June 1, 2001
Julie K. Boatman
My copilot for the flight, Steve O'Neill, set the flaps for takeoff, and I taxied the Cessna 206 Turbo Stationair into position on the runway. "Climbout at V Y [best rate of climb] is 89 knots," he called, reading from the checklist. We were flying the Stationair down to Tulsa with the aft door removed, after the previous days' photo mission. Anxious to see what kind of climb rate that speed would produce, I pushed the throttle forward, and we charged down the pavement into the air. The deck angle launched a collective "Yee-haw!" from the front row — until a whoosh of blue tissue paper flapped its way from behind the seats into the windscreen. "I got it," said O'Neill, reaching for the scrap of paper. "You fly." The once carefully-wrapped baseball cap I'd secured for my grandpa instantly drove home a critical point about takeoffs: While approach and landing arguably take the most skill, takeoffs require focus.
Distractions, and lack of conscientious forethought, strike a powerful blow.
Gusty winds, high density altitude, obstructions, and the possibility of power loss all emphasize the need for careful planning prior to starting the takeoff roll. And once the departure begins, full attention to the effects of these variables is necessary.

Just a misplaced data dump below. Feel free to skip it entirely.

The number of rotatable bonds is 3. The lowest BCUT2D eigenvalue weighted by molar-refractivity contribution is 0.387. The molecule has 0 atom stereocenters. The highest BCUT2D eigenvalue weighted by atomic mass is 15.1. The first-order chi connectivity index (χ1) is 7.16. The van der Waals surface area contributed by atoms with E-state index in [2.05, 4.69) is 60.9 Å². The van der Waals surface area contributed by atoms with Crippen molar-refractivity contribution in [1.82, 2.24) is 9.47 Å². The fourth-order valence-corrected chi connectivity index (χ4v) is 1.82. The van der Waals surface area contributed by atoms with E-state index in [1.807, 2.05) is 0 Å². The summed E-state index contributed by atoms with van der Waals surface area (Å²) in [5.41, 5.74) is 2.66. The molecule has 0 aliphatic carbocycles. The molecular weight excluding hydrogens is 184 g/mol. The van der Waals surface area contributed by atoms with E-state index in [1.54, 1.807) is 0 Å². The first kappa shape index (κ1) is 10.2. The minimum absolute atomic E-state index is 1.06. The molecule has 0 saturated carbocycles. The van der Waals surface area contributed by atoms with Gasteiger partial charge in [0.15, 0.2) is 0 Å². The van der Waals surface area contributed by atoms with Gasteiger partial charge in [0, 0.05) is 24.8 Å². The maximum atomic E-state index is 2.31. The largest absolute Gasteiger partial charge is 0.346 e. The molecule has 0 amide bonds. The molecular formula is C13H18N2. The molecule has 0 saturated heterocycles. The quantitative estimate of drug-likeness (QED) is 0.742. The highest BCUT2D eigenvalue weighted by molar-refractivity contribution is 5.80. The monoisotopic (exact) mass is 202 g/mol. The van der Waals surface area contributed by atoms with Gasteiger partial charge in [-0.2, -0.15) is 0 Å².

Takeoffs and landings form the highest-risk phases of flight. As reported in the AOPA Air Safety Foundation's 1999 Nall Report, nearly 24 percent of all general aviation accidents in which the pilot was deemed responsible occurred in the takeoff and departure phase of flight. The takeoff phase was also the scene for 12 percent of fatal accidents.
Why do some pilots feel apprehension when the voice on the AWOS (automated weather observation system) announces that the wind is more than 15 knots? Those who learned to fly in Kansas typically suffer no such inner turmoil, and therein lies the key — we fear the unknown. Get to know your airplane in windy conditions, but attain this knowledge in small increments.